Leisure, $6.99, ISBN 0-8439-5279-2
Historical Romance, 2004
There’s a marked improvement in Cindy Holby’s narrative techniques in Crosswinds, her latest in her ongoing Western saga. The author has trimmed down the repetitive backstories, stepped up the pace, and overall, the plotting and characterization have a more fleshed-out feel to them. The author also attempts to introduce issues like patriotism as the Duncan clan and their extended family of the Kincaids are swept up by the War between the States. The more successful emphasis on human drama makes this book easily the most romantic entry in Ms Holby’s series so far.
Readers unfamiliar with the author’s series should start with Chase the Wind and work their way from there though as it is easy to get lost here.
The main storyline revolves around Ty Kincaid and his wife Catherine as he enlists with the Confederates and has to deal with his increasing disillusionment with the war. Catherine will have to try and keep the family together while Ty is away. In New Orleans, Cole Larrimore is searching for his missing niece while elsewhere, Jenny Duncan, still happily married to Chase the Wind, will have to confront a man from her past to put her demons to rest once and for all.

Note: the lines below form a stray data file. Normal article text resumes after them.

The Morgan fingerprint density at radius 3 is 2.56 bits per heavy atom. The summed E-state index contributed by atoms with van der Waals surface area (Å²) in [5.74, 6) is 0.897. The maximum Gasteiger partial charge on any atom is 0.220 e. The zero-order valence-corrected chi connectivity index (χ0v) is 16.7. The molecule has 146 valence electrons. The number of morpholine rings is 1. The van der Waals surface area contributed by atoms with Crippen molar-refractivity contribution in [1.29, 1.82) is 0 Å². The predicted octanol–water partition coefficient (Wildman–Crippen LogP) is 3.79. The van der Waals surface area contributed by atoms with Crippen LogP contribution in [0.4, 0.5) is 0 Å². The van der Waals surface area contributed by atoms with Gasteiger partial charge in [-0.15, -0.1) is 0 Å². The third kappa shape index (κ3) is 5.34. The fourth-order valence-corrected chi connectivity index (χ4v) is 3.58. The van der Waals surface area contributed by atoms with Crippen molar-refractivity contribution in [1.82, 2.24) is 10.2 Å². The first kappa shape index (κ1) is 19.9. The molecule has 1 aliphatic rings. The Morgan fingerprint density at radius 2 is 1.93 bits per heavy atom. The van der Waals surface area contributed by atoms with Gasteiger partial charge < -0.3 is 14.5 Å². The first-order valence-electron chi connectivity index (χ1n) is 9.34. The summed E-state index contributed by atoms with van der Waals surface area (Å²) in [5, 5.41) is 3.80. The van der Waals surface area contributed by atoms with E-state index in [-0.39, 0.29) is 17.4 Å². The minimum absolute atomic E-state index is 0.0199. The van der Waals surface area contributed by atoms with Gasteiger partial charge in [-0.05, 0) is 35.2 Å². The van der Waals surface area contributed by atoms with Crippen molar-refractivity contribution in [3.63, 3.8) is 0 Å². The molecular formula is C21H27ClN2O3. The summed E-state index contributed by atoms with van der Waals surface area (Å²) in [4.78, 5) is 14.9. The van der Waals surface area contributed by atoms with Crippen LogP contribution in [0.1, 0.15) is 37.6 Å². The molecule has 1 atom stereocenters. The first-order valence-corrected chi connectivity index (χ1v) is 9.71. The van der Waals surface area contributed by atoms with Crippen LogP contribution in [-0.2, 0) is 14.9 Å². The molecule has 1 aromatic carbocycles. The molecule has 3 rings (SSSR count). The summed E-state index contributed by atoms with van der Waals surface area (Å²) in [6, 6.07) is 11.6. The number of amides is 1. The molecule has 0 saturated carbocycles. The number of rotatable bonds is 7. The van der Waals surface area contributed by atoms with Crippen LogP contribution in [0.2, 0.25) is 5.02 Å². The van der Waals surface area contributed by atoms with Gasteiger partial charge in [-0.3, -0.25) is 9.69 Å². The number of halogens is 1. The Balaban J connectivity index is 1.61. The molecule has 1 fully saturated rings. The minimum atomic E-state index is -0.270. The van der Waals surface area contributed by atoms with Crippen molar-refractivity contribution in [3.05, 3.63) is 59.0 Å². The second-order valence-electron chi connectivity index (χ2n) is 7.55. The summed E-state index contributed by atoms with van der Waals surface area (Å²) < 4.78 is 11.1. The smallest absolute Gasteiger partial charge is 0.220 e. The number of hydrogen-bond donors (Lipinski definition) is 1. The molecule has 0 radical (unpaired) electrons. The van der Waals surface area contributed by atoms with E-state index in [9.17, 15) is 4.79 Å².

There are still problems with Ms Holby’s style – Crosswinds, while trimmed down compared to the previous books in the series when it comes to unnecessary exposition, still suffers from it nonetheless. The author tends to get carried away especially by the descriptions of war campaigns without actually connecting these scenes to the storyline. These scenes are interesting to read but their disconnection from the characters or the storylines make them come off as wordy clutter to a story already packed with a large cast and many concurrently-running plots.
What I do enjoy though is Ms Holby’s willingness to introduce complicated and difficult situations in her story. Ty and Catherine are good examples of where Ms Holby did a good job: these characters really come to life as good people conflicted by all kinds of emotions as they try to survive the war, and sometimes they have to do things they are not proud of to survive. The story ends on a bittersweet note but this ending works very well indeed because it’s simultaneously inspiring as well as sobering, plus it also captures the “another day may come, but we will be strong to keep living” mood typical of those grand Western epics Hollywood used to put out decades ago.
If Ms Holby can really trim off the extraneous detours her stories tend to take, she’ll come up with a really good Western epic one of these days. In Crosswinds, she manages to pack a few good and hard emotional punches, so in the case of this book, she nearly succeeds in doing so.